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Somewhere in the mists of time, the three “Rs” of education were famously, and somewhat oxymoronically, defined as reading, ‘riting and ‘rithmetic.

Students were drilled in these three basic skills, which were seen as essential, and there wasn't much opportunity for diversification.

Today we live in different times with widely varied curricula and expectations.

However, there is something to be said for a good grounding in what we might better think of as fundamental concepts or first principles. Because an ability to read, write and calculate can take you a long way, particularly if you can pick up the skills of rational and critical thinking on your travels.

The utility of first principles doesn’t only apply to education. To my mind it's also very relevant to the markets and how we approach them.

Great discourse

One of the many great things about Macrodesiac as a forum is the discourse across its many channels.

Thought-provoking conversations can be had from 6 in the morning to well after my bedtime. In fact, I wonder if some participants get any sleep at all.

On Friday morning there was an exchange of views about the performance of the Euro Stoxx 50 index, which is up by almost +11% ytd. The discussion centred around whether those gains were justified by the macro background in Europe. Things are still looking shaky, despite a mild winter (thus far), falling natural gas prices and reduced energy consumption.

Investment banks have had conflicting thoughts about Europe's prospects in the last week. Goldman Sachs no longer anticipate a recession on the continent and Deutsche Bank has upgraded its German GDP forecast to zero, effectively ruling out a winter recession for Europe's powerhouse economy.

However, earlier in the week, and again this morning, JP Morgan has suggested that it’s time to take profits in European equities.

This is a sentiment that I disagree with.

Not because I have any strong insight into, nor insider knowledge of Europe’s economy over the balance of 2023, but rather because the price action has been saying exactly the opposite.

The older I get the more simplified or “fundamental” my take on the markets becomes.

When I say fundamental in this context, I don't mean the nitty gritty of balance sheets and ratios. Instead, I mean the first principles of the market and trading, which to use the vernacular from my opening comments could be classified as the three “Rs” of trading.

Namely, Rotation, Reversion and Repetition.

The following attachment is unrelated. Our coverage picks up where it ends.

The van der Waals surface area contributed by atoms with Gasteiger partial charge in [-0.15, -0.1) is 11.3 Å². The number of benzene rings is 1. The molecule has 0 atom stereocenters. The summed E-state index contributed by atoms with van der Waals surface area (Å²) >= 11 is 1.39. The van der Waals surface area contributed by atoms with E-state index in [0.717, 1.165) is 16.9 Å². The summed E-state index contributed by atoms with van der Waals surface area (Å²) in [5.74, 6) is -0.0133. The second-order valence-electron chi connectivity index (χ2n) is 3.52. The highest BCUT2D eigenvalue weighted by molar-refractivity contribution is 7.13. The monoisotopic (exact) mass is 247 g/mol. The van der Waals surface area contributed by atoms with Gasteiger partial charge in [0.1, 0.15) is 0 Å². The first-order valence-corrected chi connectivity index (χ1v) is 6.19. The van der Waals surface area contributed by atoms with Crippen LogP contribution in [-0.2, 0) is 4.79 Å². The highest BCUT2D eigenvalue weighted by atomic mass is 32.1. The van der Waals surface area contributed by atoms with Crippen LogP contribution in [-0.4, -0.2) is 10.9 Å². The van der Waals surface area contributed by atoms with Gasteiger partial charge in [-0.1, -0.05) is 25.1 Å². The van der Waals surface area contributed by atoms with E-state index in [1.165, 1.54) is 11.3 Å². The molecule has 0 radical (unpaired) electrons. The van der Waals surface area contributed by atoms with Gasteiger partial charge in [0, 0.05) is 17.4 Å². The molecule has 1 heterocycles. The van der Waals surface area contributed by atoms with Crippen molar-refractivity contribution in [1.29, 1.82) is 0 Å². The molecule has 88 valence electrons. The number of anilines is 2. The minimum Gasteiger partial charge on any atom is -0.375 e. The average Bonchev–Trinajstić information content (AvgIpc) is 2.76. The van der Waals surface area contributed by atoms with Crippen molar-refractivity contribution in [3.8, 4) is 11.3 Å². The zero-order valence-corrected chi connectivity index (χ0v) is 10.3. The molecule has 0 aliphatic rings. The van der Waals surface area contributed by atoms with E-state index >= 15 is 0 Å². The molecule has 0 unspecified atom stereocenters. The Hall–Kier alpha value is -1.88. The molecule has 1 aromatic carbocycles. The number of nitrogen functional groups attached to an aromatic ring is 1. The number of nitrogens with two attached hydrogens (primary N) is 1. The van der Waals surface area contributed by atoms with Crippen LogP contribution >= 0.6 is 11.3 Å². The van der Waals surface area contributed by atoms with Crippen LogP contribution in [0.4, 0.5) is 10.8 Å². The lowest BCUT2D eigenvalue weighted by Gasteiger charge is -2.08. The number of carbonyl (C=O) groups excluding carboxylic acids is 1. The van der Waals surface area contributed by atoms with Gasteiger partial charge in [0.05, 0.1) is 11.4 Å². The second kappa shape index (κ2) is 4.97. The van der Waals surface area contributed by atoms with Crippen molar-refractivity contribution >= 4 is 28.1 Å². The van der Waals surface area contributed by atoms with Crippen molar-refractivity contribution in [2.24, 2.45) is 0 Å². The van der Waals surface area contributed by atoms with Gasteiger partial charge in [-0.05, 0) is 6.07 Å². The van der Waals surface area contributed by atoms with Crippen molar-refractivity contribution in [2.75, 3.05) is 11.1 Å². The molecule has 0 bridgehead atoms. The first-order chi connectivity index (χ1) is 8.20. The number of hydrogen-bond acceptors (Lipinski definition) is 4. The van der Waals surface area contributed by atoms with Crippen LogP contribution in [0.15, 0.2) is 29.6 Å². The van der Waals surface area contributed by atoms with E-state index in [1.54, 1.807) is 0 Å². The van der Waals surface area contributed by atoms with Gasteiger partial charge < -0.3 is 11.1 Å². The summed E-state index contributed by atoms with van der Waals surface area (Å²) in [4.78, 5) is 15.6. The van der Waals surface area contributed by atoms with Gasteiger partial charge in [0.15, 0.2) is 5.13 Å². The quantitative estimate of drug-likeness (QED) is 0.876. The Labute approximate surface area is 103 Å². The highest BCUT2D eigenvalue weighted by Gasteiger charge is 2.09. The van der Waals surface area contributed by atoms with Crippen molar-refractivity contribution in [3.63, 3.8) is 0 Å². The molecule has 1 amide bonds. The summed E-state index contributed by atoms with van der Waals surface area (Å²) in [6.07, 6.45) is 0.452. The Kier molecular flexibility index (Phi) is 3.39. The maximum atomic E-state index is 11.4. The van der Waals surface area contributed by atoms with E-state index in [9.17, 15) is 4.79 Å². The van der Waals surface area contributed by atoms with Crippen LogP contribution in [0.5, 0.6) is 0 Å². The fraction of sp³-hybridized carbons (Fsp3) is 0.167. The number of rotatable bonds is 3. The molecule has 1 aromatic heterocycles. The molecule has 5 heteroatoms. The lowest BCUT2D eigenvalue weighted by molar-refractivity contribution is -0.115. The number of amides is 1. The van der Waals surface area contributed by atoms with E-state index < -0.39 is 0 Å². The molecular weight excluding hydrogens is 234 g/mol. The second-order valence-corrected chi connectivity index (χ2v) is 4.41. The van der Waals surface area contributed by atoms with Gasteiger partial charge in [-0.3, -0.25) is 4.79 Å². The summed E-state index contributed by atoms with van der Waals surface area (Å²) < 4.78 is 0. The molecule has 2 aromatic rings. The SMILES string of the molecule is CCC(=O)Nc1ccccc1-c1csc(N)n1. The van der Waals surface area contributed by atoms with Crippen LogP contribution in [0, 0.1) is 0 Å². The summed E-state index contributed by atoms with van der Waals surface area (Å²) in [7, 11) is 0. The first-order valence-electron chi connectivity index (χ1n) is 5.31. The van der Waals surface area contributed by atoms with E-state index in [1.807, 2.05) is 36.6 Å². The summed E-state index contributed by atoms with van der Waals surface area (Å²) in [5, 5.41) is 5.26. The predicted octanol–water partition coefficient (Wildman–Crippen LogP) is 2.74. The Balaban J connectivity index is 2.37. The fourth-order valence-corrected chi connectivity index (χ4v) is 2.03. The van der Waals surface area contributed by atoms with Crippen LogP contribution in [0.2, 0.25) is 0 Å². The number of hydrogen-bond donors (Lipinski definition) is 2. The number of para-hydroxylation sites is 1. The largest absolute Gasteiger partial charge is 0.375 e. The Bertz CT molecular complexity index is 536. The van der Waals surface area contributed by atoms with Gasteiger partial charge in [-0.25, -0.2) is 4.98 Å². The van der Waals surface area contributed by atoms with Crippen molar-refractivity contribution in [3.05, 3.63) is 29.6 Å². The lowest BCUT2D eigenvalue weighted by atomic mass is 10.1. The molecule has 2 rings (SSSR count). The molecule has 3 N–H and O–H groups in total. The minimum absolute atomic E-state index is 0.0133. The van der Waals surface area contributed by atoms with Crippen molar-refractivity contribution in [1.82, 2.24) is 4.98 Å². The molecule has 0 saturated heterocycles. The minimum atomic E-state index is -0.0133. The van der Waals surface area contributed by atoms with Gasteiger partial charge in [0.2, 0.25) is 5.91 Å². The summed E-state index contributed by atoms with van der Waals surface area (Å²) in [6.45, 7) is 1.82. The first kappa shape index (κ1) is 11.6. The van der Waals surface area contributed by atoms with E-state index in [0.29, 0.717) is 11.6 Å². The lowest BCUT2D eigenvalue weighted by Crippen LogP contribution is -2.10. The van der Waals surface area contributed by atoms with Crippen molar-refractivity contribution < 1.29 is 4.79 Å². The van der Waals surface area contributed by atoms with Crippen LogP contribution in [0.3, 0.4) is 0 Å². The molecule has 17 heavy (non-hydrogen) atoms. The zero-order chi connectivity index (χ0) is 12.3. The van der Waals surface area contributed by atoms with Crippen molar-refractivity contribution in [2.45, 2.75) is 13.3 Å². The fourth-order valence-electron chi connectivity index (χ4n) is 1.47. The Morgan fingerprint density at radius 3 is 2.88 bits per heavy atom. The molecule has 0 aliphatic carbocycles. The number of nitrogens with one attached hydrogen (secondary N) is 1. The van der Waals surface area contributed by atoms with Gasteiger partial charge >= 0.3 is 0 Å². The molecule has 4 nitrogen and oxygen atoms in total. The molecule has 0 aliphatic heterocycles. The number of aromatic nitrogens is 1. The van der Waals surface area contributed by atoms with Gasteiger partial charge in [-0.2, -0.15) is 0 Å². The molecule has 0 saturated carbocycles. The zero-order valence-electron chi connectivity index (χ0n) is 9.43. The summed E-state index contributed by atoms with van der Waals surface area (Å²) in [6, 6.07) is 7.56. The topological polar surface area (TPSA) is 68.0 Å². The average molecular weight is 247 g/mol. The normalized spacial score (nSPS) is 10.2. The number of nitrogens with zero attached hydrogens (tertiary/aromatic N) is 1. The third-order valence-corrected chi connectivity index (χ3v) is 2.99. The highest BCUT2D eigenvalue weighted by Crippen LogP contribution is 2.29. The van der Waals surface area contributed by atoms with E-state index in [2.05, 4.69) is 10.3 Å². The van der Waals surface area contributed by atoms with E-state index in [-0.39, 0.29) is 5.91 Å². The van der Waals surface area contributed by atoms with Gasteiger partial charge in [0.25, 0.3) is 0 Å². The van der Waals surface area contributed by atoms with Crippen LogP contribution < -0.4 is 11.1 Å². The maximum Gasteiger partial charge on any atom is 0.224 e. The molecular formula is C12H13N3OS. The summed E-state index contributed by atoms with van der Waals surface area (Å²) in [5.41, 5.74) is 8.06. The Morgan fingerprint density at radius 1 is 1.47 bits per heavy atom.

We will come back to these concepts in a moment.

Why has the Euro Stoxx performed so strongly?

My take on the Euro Stoxx 50 can be summed up from the candle chart above.

The breakout/uptrend in the index started back on October 17th when European equities were at a valuation low point relative to their US peers.

The ratio chart below (Euro Stoxx 50/S&P 500) provides us with a flavour of that disparity.

The uptrend in Euro Stoxx 50 continued until December 15, at which point a brief downtrend ensued. The subsequent consolidation around 3800 became a new uptrend on January 2nd.

At the time of writing that uptrend remains in place and while it does there is no reason to bet against it.

The three “Rs”

Now back to those three “R's”... The upside in the Euro Stoxx 50 came about and continued because of the existence of these first principles:

Rotation: Money in the markets rotates from asset class to asset class, index to index, sector to sector and stock to stock. Long-term real money investors, hedge funds, and asset allocators help manage the money and move capital to where they think the opportunities lie.

Reversion: Reversion to the mean or the expectation of it, is a big driver of asset allocation decisions. The perceived wisdom here is that outliers, be they under or over-performers, will ultimately fall back in line or play catch-up with their peer group. This is exactly what has happened in the Eurostoxx 50.

Repetition: These concepts may not be fashionable/sexy so they don't get discussed on social media in the way that a meme stonk or cryptocurrency does. However, the difference is that these concepts are enduring. It's often said that the market may not have a memory (I think it does) but it does rhyme - which means that although events don't repeat exactly as before, similar events will reoccur in future.

Quants know these traits exist

You don't have to take my word for it either. These trends and principles are well-known and documented. There are even mathematical and statistical tools aimed at highlighting and quantifying them.

For example, the Hurst Exponent, which can be used to measure/estimate the long-term memory of time series data.

Originally developed to construct dams and ensure they were up to the task, quant funds and traders use the exponent to test market data looking for mean reversion and repetitive & persistent trends.

As with correlations in financial markets “market memory” has been shown to vary based on time scales and the number of inputs that are measured. The rule of thumb seems to be that short-term data, daily and intraday, is just white noise but that patterns do show up in longer-term data.

The Hurst exponent overlaps with the study of distributions and the mathematics of fractals  and if you would like to know about it and its application in financial markets then this article is a good jumping-off point.

“Put simply, the Hurst exponent is used as a measure of the long-term memory of a time series…While investigating the fractal nature of financial markets [and] specifically, the tendency of a time series to regress strongly to its mean or to cluster in a direction… mathematician Benoit Mandelbrot introduced to fractal geometry…the term generalized Hurst Exponent.”